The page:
Tuesday, August 3, 2010

Commencement: A Novel by J. Courtney Sullivan

My sister told me she was reading one of my all-time favorite books: Breakfast of Champions by Kurt Vonnegut. I couldn't believe it. My little sister, who has never shown any interest in reading for fun, was reading for fun, and was reading one of my favorite books to boot! I was happy and excited, because this meant we could finally chat about a book. And then I realized something - my sister was reading and I wasn't. AHHHH!. Yes, its true, I have not been in a reading mood lately.  The horror, the horror!  And so, in order to break this slump, I started to read the magazines on my nightstand and eventually I picked up a book. Nothing too deep, something light and fluffy.  
Written by J. Courtney Sullivan, Commencement is:

...a sparkling tale of friendship and a fascinating portrait of the first generation of women who have all the opportunities in the world, but no clear idea about what to choose.

Their first year at college, Celia, Bree, Sally, and April couldn't have less in common.  Celia, a lapsed Catholic arrives with a bottle of vodka in her suitcase; Bree pines for the fiance she left behind in Savannah; preppy Sally is reeling from the loss of her mother; and April, a radical, redheaded feminist wearing a "Riot: Don't Diet" T-shirt, wants a room transfer immediately.  Commencement follows these unlikely friends through college and the years beyond, brilliantly capturing the complicated landscape facing young women today. 

My thoughts:

I liked Commencement.  It was the perfect book to get me out of my reading slump, because it was the type of book I would call a one-off (a quick pick me up book).  It was a light, fun read.  The writing was good and flowed rather nicely, making the story progress at an even speed.  Each chapter was told from the perspective of one of the four main characters which provided some insight into each individual character and their opinions about certain events and relationships.  The plot was about the rise and fall of these four women's lives and friendships.  The four friends met during their first year at Smith College, where they embraced feminism and friendship and life.  This book takes us through their time at Smith to their current place in life, which is their mid-twenties.  We have a wedding, the birth of a baby, serial dating, and a missing friend - all of which make for quite an interesting read.  The predictability of certain events and the ending did make me roll my eyes, but what did I expect from a beach read, right?  And the feminist themes that were mentioned were a bit cliched at times, but I appreciated that they were included (of course the collegiate setting was Smith, so how could feminism not be mentioned, right?).  Overall, I enjoyed reading Commencement and would recommend it to those who enjoy chick lit.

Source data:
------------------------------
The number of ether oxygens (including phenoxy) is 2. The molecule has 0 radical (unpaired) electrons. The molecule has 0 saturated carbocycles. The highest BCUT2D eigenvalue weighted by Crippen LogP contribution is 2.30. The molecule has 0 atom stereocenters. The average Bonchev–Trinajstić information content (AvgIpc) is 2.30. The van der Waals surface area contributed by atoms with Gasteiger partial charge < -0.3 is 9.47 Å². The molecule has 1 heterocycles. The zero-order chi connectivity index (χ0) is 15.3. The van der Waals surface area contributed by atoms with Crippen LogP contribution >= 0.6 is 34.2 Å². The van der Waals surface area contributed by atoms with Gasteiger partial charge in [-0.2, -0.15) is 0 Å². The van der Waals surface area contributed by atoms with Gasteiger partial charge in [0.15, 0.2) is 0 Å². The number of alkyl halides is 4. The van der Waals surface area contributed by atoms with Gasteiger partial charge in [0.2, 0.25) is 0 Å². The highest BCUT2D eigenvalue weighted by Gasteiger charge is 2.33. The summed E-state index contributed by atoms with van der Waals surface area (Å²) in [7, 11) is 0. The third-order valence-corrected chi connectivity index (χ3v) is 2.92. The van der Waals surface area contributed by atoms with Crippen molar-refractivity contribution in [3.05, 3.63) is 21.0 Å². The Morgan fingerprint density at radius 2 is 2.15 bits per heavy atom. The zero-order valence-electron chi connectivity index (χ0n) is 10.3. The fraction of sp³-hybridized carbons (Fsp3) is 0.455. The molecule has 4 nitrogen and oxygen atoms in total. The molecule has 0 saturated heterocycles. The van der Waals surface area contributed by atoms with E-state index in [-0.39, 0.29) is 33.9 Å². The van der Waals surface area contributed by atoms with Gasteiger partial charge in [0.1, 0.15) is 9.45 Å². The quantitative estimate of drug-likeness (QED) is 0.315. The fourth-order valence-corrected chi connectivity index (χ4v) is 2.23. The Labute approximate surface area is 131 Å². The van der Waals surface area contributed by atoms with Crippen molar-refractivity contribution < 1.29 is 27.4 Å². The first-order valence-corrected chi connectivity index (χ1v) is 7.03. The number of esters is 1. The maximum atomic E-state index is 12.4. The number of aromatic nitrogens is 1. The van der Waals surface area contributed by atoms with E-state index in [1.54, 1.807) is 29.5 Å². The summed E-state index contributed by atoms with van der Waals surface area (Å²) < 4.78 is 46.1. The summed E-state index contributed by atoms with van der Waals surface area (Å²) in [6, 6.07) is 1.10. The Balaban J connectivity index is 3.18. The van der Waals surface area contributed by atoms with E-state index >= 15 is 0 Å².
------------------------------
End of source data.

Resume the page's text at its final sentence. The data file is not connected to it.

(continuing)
And now I'm off to peruse my overflowing bookshelves and pick something new to read.  Hopefully something with a bit more bite to it.  Happy reading!!!


Natalie~Coffee and a Book Chick said...

I admit. When I'm in a slump, I will get sucked into chick lit, a vampire, or anything that isn't going to solve world peace. My brain sometimes needs that break after reading a lot of heavy novels, or if I'm in a reading slump, you know? This one sounds really cute, too!

Nadia said...

Coffee and a Book Chick, exactly! Once in awhile my brain needs a break and chick lit is an easy fix. Or a vampire book will do the trick, too :)

Ti said...

When I am in a slump, nothing helps. I just have to give in to it and then somehow the need to read comes back to me.

I've never read Vonnegut. Seems like a crime to me.

Nadia said...

Ti, you must read Vonnegut! His work is awesome - Cat's Cradle is the best! And you are right, sometimes the reaing bug just hits and then boom, I'm on a roll again. ;)

Athira said...

Reading slumps can be so hard to get out of sometimes. I'm glad you were able to. Nothing better than a light enjoyable read!

Nadia said...

Aths, so true! I think it helps just to read anything when I'm in a rut, because eventually it inspires me to continue reading - and then I am back on track :)

Luxembourg said...

I enjoyed it. I read it very quickly; I wanted to know what happened with the characters. On the one hand I think it is well written but i thought it was a major flaw that the characters did not have distinct voices, at all. Does this mean it was not well written and deserves less than four stars? I am not sure.
There are four main characters in this book and aside from one, April, I couldn't tell them apart. Each chapter is written from a "different" point of view, meaning one is narrated by Sally, the next by Celia, etc. But if I had just dropped into a chapter w/o knowing the "author" it would not be clear from the voice of the narrator. They do have individual stories, and characteristics, as ascribed and stated in the book. I knew if say, Sally, was the one doing the narrating that she was the one whose mother died (the first chapter, so not a spoiler) and who wanted to go to medical school and was a neat freak. But that's because the other characters say these things about her or she says them about herself. There is nothing in her narrative voice that differs at all from Celia or Bree. I think this is a flaw. Not just because I couldn't tell which character was speaking at any given time but because I would get them mixed up while reading. So, take from what what you will. Its not great literature, but neither is it a goofy, romantic novel. (Oddly enough, the author's subsequent work, Maine, did a better job of distinguishing its characters, and yet they were so unpleasant that I didn't like that book at ALL. This one is the better book, in my opinion.